“Crime,” a fascinating collection of interviews and photographs by Alix Lambert, resembles a blood-soaked brick. The pulp fiction drawing of a femme fatale’s pistol-toting hand screams “noir” from its crimson-red cover. Lambert’s 349-page hardback, released by FUEL Publishing, wouldn’t be out of place on a Clue game board… or surrounded by unsolved case files on a gumshoe’s cluttered desk.
There’s something seedy, musty, and altogether unsettling about “Crime,” with its blunt black and white photos, bold fonts, and jarring quotes. Take actor Michael Rooker, whose boogeyman from “Henry: Portrait of a Serial Killer” remains the screen’s most disturbing criminal persona of all time. “I’m going to play a killer who’s fucking straight up,” he proclaims in the book. “I’m going to come up close to you and rip your guts out.”
“Crime” advertises itself as “a series of extraordinary interviews exposing the world of crime – real and imagined.” That’s it in a nutshell. Those interested in crime films will salivate over Lambert’s unique conversations with David Cronenberg (“Eastern Promises”), Patty Jenkins (“Monster”), Takeshi Kitano (“Brother”), Mike Hodges (Get Carter”), Ben Affleck (“Gone Baby Gone”), and other movie mavericks.
As a filmmaker, artist, and writer, Lambert has made her way around the entertainment industry, meeting both celebrated luminaries and obscure, independent talents. Yet, many of her interview subjects – including ex-bank robbers, private investigators, and personal friends – have no direct ties to the entertainment industry. There’s often a strange, ironic connection between the film personas and the non-film entries – maybe a chance connection or stranger-than-fiction linkage.
Take “The Mark of Cain,” Lambert’s own 2000 documentary of Russian criminal tattoos, which crammed viewers into penitentiaries filled with undernourished, overcrowded felony offenders. Inside rat-infested holding cells, Lambert’s surprisingly compliant subjects doffed shirts and explained the ink-stained canvasses of flesh beneath. Her resonant, emotional film acts as testimony to the power of art to flourish in even the most dire of circumstances.
Later, the film was referenced by Cronenberg for 2007’s “Eastern Promises,” a fictional exploration of the same tattoo culture revealed in “Cain.” In “Crime,” Lambert juxtaposes interviews with Cronenberg and “Eastern Promises” lead man Viggo Mortensen with bona fide tattoo-wearing Russian felons Semyon Dyachenko and Anatoly Mikhalchenko. This and other eerie linkages between real and imagined crime weave a hypnotic spell.
It’s important to keep in mind that Lambert’s brushes with better-known celebrities in “Crime” were organic extensions of personal projects. Just as “Mark of Cain” resulted in contacts with Cronenberg, Lambert’s interview with “Henry: Portrait of a Serial Killer” director John McNaughton was the byproduct of a past collaboration. Both had worked on the short-lived television series, “John from Cincinnati.” McNaughton, in turn, referred Lambert to his “Henry” leading man, Michael Rooker.
In this sense, “Crime” has the feel of an intimate, personal journey. A sense of friendly mutual history accents the interviews. The book’s film-related material will be the initial bait to lure in cineastes. After peeling away this cinematic veneer, however, readers will likely surrender to a more compelling, personal layer of the book. Those willing to explore Lambert’s conversations with non-film subjects will find themselves rewarded – and maybe even transformed.
Take Bill Bass, for example, a Forensic anthropologist who founded the University of Tennessee’s Forensic Anthropology Research Facility, AKA the Body Farm. Bass’ one-of-a-kind cadaver pasture allows law enforcers, medical examiners, and other experts to study the decomposition of human bodies in various states of breakdown. Despite being surrounded by these deteriorating remains, however, Bass insists that he hates death, and doesn’t watch forensic television shows.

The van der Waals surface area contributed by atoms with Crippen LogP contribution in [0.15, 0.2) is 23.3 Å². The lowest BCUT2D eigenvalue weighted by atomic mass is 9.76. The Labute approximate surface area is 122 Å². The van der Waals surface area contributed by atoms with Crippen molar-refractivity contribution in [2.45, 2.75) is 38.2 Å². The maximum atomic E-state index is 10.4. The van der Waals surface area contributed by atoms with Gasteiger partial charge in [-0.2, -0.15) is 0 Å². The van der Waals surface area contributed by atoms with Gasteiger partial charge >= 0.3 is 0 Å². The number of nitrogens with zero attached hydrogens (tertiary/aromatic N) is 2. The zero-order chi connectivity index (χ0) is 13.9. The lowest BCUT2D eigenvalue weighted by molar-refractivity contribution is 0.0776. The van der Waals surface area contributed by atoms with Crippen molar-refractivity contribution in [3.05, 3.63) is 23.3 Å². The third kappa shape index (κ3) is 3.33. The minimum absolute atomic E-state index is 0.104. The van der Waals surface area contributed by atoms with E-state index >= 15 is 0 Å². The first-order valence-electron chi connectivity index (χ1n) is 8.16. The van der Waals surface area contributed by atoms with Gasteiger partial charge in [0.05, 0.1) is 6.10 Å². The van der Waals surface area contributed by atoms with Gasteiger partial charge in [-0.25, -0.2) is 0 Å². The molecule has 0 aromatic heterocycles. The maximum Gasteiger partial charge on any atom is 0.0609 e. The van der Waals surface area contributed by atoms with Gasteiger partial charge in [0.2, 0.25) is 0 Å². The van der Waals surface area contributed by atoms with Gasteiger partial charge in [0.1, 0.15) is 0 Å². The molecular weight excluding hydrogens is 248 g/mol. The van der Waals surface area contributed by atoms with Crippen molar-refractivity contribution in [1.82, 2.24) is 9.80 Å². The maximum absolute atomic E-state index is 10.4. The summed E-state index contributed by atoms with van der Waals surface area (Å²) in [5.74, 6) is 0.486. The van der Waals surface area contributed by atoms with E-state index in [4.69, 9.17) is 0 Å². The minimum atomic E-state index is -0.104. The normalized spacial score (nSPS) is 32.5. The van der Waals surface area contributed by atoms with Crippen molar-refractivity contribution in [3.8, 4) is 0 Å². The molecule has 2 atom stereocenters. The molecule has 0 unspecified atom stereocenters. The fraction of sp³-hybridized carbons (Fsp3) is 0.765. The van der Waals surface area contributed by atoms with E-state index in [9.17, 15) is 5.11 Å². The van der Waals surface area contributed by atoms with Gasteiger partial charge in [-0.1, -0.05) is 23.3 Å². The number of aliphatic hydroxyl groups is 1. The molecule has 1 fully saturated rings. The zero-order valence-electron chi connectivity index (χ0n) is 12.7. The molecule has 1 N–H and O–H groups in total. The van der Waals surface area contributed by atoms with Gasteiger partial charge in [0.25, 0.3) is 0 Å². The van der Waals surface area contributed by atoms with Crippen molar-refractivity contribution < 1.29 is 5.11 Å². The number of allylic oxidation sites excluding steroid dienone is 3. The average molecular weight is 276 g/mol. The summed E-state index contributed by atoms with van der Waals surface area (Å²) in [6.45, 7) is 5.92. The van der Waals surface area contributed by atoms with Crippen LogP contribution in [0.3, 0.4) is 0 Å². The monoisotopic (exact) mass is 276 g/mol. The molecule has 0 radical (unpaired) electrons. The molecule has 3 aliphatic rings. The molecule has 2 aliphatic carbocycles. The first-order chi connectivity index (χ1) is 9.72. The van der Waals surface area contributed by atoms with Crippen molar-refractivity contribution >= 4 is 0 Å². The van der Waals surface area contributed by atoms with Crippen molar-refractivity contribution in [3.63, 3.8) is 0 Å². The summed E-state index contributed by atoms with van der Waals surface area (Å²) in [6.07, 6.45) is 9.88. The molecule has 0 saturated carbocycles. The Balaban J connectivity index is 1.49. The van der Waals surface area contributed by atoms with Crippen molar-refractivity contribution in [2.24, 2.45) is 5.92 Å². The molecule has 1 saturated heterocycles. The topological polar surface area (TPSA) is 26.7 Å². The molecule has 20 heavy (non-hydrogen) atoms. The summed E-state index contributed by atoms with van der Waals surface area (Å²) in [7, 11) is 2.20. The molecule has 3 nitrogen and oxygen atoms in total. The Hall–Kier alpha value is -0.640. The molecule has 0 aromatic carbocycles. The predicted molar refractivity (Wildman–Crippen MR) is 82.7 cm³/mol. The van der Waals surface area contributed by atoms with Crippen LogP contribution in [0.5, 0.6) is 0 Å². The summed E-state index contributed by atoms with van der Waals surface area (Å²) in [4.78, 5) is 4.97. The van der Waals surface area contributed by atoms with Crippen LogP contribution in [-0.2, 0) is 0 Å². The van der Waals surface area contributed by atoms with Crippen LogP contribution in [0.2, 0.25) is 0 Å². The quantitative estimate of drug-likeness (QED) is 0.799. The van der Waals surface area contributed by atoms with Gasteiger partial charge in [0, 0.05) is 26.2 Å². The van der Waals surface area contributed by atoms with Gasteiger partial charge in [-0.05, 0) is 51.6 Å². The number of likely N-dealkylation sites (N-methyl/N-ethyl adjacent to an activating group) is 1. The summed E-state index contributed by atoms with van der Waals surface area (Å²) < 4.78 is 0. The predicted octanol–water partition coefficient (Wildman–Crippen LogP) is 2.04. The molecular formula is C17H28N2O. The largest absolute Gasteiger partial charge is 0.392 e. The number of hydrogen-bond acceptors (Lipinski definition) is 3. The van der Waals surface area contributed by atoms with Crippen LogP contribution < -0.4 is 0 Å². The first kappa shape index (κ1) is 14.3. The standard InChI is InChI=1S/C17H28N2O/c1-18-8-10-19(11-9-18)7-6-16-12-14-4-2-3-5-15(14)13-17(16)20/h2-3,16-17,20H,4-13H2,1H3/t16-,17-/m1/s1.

Readers also meet Joanna Hughes, the first individual to receive a Bachelor’s degree in forensic art. While Hughes’ day job – reconstructing facial features from skulls – proves fascinating, her own personal brushes with crime lend a horrifying irony to the interview. “He was a bastard from the day he was born,” Hughes says of her younger brother, who would go on to murder both parents.
In the paragraphs that follow, Lambert describes the creation of “Crime,” including her conversations with actors, directors, stunt coordinators, and writers who vicariously create lawbreakers and crime-stoppers for the big screen.
As a film fan, I was initially excited about reading the movie stuff in “Crime.” Upon reading the book, however, I found the real-life counterparts to be even more fascinating. For example, Bill Bass and the Body Farm come to mind. How do you bump into someone like that? ^ It’s funny you should mention that, because I just came back from Tennessee, where I co-directed (with Ben Fasman) a short documentary on the Body Farm for an online channel. I’m also writing a piece for Vice Magazine about this. About nine years ago, I heard about the Body Farm from an artist friend of mine. A lot of people who work there don’t like that nickname. To me, the initial fascination with it was that it was kind of like a sculpture garden. I majored in sculpture, and this idea of taking these bodies and putting them into different scenarios and studying their rates of decomposition was interesting to me. I remember pitching it to Court TV as a potential series, about eight years ago. I could be wrong, but my memory was that they told me it was too gruesome. Then a year later, they put out a show on autopsies (laughter).
In your book, there are several interesting connections, in terms of two people who share a similar line of work, or collaborated on a project. After the Bill Bass interview is the story of Joanna Hughes, the forensic artist whose family was impacted directly with crime. ^ What really fascinated me about that story was that she was working at that facility for ten years before the crime happened. She remembers a teacher saying, “What do you want to be when you grow up?” She said, “I want to put faces on skulls.” And she did it for years, before her brother killed her parents. I thought it was fascinating that the murder didn’t make her change her career. She did say that from the minute her parents brought her adopted brother home (she was adopted, as well), there was something wrong with him. She said she saw that coming from a mile away. Then, he killed himself on death row. It became completely full circle, that she would be the only surviving family member, and eventually donate his body to the farm. She felt like he could be in service in death in a way that he never was in life. If you wrote that in fiction, people would say that it tied up too nicely. People would say it was a little too much. As far as a “life is stranger than fiction” story, I think that one came out on top.